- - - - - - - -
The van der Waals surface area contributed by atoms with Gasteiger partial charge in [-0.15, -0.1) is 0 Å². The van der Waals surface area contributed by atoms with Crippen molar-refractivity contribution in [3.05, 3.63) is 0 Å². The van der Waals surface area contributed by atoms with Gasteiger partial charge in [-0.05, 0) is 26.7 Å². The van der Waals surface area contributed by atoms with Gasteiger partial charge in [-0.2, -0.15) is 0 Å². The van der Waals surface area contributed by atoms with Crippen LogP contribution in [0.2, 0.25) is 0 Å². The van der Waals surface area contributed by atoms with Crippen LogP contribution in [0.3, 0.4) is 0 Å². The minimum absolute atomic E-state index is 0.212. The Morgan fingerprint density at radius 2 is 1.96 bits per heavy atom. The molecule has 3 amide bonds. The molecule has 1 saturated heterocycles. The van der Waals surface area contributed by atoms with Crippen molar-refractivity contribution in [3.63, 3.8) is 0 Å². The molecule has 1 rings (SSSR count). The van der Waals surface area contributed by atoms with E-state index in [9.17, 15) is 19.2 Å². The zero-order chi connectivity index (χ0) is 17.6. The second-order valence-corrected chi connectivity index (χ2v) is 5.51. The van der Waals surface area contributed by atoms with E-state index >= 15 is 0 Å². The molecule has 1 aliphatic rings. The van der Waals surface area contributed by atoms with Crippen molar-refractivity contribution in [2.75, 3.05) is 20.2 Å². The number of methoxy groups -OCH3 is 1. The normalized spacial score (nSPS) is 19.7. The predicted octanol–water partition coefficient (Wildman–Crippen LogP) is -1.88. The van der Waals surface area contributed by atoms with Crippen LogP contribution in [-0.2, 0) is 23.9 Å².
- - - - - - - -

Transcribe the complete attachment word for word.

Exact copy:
The van der Waals surface area contributed by atoms with Gasteiger partial charge in [-0.15, -0.1) is 0 Å². The van der Waals surface area contributed by atoms with Crippen molar-refractivity contribution in [3.05, 3.63) is 0 Å². The van der Waals surface area contributed by atoms with Gasteiger partial charge in [-0.05, 0) is 26.7 Å². The van der Waals surface area contributed by atoms with Gasteiger partial charge in [-0.2, -0.15) is 0 Å². The van der Waals surface area contributed by atoms with Crippen LogP contribution in [0.2, 0.25) is 0 Å². The van der Waals surface area contributed by atoms with Crippen LogP contribution in [0.3, 0.4) is 0 Å². The minimum absolute atomic E-state index is 0.212. The Morgan fingerprint density at radius 2 is 1.96 bits per heavy atom. The molecule has 3 amide bonds. The molecule has 1 saturated heterocycles. The van der Waals surface area contributed by atoms with Crippen molar-refractivity contribution in [3.63, 3.8) is 0 Å². The molecule has 1 rings (SSSR count). The van der Waals surface area contributed by atoms with E-state index in [9.17, 15) is 19.2 Å². The zero-order chi connectivity index (χ0) is 17.6. The second-order valence-corrected chi connectivity index (χ2v) is 5.51. The van der Waals surface area contributed by atoms with E-state index >= 15 is 0 Å². The molecule has 1 aliphatic rings. The van der Waals surface area contributed by atoms with Crippen molar-refractivity contribution in [2.75, 3.05) is 20.2 Å². The number of methoxy groups -OCH3 is 1. The normalized spacial score (nSPS) is 19.7. The predicted octanol–water partition coefficient (Wildman–Crippen LogP) is -1.88. The van der Waals surface area contributed by atoms with Crippen LogP contribution in [-0.2, 0) is 23.9 Å².